Vitamin E (Tocopherol)Vitamin E is a fat-soluble vitamin. A fat-soluble vitamin dissolves and remains in the fatty tissues of the body, reducing the need to ingest large quantities. As such symptoms from a defiency in fat-soluble vitamins may not be apparent for years. They should not be consumed in excess unless under strict medical supervision since toxic reactions from fat-soluble vitamins occur at a smaller percentage of the RDA than water-soluble vitamins.
Vitamin E is present in many foods, especially certain fats and oils. Vitamin E is also useful in preventing blood clots from forming. It promotes fertility and it reduces and prevents hot flushes in menopause. Vitamin E is also used as a skin treatment to help the skin look younger, promoting healing and cutting down the risk of scar tissue forming. Used on the skin it is also reported to help with eczema, skin ulcers, cold sores and shingles. Vitamin E is also essential for red blood cells and helps with cellular respiration and can increase stamina and endurance.
Vitamin E is a major antioxidant nutrient. Some other well known antioxidants include vitamin C and beta-carotene. An antioxidant helps the body deal with unstable chemicals called free radicals. Free radicals are produced by the body when food is converted into energy and will build up in the body over time. They increase the potential for damage to the body cells (a process called oxidative stress) which is associated with the aging process and a general decline in the central nervous system and the immune system. They are also thought to contribute to the development of various health conditions such as cancer, heart disease, and inflammation conditions for example arthritis. Furthermore antioxidants can help to prevent the conversion of nitrates found in tobacco smoke, bacon, and some vegetables into cancer-causing substances.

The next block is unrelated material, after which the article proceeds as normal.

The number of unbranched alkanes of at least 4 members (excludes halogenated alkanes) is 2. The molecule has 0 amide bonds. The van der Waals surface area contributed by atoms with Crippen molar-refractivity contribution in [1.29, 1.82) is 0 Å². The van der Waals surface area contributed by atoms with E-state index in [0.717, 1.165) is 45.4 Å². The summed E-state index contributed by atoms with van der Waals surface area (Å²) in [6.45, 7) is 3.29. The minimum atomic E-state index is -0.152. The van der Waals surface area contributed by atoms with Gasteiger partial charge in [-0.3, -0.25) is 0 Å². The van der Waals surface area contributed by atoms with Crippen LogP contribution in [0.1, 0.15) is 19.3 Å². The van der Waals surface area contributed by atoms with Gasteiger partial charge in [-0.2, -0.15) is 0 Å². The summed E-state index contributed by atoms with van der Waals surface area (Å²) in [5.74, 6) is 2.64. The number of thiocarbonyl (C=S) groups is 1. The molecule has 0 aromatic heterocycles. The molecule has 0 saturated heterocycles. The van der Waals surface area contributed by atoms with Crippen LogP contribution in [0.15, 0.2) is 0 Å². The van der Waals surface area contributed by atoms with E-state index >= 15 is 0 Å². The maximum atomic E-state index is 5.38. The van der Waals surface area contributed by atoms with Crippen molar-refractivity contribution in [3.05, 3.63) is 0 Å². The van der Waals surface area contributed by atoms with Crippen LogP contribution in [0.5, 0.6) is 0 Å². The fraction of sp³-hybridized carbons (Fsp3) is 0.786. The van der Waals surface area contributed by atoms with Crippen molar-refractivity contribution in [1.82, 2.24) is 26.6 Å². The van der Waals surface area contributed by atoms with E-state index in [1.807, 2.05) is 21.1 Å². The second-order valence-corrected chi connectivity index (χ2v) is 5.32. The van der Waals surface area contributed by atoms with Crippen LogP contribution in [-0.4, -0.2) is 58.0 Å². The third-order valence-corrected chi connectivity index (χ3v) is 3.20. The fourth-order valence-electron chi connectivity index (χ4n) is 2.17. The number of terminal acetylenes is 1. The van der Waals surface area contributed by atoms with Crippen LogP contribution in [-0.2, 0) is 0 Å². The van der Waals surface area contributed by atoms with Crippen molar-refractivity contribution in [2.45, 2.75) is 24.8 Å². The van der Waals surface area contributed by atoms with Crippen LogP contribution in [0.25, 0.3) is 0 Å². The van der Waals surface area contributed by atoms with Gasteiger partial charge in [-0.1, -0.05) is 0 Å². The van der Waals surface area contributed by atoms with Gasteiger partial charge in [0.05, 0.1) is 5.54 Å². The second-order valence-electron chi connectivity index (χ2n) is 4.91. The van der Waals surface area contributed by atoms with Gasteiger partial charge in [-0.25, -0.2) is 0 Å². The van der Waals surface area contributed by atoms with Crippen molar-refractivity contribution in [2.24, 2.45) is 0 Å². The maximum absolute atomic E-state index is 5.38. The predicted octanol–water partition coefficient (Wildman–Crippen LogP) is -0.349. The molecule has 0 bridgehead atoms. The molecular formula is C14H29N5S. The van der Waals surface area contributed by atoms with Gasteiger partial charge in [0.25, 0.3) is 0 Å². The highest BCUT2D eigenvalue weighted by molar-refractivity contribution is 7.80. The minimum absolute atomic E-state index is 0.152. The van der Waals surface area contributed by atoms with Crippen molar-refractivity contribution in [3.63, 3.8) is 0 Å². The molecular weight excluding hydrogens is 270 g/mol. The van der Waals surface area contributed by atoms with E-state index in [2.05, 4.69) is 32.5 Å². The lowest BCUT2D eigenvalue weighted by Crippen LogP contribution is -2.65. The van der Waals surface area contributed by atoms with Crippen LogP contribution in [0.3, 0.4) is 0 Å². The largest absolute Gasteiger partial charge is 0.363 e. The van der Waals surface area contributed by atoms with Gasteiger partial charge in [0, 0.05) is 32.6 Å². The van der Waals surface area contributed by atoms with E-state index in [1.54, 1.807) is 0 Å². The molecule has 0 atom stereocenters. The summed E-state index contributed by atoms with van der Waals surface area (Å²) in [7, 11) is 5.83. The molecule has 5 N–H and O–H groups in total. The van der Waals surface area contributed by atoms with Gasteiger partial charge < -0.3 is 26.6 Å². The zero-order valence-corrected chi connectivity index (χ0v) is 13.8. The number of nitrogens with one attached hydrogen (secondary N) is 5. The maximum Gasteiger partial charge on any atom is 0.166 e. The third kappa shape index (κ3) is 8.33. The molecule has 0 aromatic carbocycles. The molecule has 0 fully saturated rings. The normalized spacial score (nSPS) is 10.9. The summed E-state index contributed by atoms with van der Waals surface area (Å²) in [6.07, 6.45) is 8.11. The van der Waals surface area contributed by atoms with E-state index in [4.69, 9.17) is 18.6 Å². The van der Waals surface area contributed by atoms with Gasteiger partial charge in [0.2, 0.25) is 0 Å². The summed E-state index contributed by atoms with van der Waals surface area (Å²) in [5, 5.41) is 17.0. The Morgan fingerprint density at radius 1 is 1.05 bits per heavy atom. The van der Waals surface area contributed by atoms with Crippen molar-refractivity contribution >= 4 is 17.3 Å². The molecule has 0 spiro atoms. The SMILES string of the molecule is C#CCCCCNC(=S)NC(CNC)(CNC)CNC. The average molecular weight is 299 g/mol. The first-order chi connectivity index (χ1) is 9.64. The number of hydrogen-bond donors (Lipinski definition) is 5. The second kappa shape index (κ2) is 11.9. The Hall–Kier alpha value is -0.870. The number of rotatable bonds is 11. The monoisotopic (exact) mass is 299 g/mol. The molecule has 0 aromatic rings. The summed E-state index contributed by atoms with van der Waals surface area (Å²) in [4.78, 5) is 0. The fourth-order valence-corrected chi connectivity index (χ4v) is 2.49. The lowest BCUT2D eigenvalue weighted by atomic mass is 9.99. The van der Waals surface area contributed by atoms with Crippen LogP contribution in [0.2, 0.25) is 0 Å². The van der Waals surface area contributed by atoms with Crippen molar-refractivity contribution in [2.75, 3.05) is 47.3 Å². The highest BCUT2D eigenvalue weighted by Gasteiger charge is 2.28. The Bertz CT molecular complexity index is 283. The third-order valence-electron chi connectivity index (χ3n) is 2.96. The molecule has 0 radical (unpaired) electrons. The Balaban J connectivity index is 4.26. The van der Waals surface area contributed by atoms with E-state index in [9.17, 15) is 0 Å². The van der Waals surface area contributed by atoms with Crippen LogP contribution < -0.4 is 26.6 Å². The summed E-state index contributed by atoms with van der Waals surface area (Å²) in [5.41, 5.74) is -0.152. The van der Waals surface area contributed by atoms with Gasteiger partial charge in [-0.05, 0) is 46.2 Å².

|3D picture of Vitamin E (Tocopherol)|
Different forms or alternative names for Vitamin E (Tocopherol):
Importance of Vitamin E (Tocopherol):
major antioxidant nutrient
retards cellular aging due to oxidation
aids supply of oxygen to the blood alleviating fatigue
helps to bring nourishment to cells
strengthens capillary walls
protects red blood cells from destructive poisons
prevents and dissolves blood clots
promotes a healthy heart
Good sources of Vitamin E (Tocopherol) are:
We have sorted our nutrition database by Vitamin E (Tocopherol) so you can easily see how much Vitamin E (Tocopherol) is contained in different foods. You can also search through our database using the search box below or browse the Vitamin E (Tocopherol) content by food category.
Vitamin E (Tocopherol) content by food category:
Deficiency of Vitamin E (Tocopherol) may cause:
rupture of red blood cells
loss of reproductive powers
lack of sexual vitality
abnormal fat deposits in muscles
degenerative changes in the changes in heart and other muscles
Recommended Dietary Allowance (RDA) for Vitamin E (Tocopherol):
children 1-3 yrs 6 mg
children 4-8 yrs 7 mg
children 9-13 yrs 11 mg
Males 14-70+ yrs 15 mg
Females 14-70+ yrs 15 mg
Pregnancy 19-50 yrs 15 mg
Lactation 19-50 yrs 19 mg
For further information on nutrients RDA see our complete list for recommended dietary allowance.
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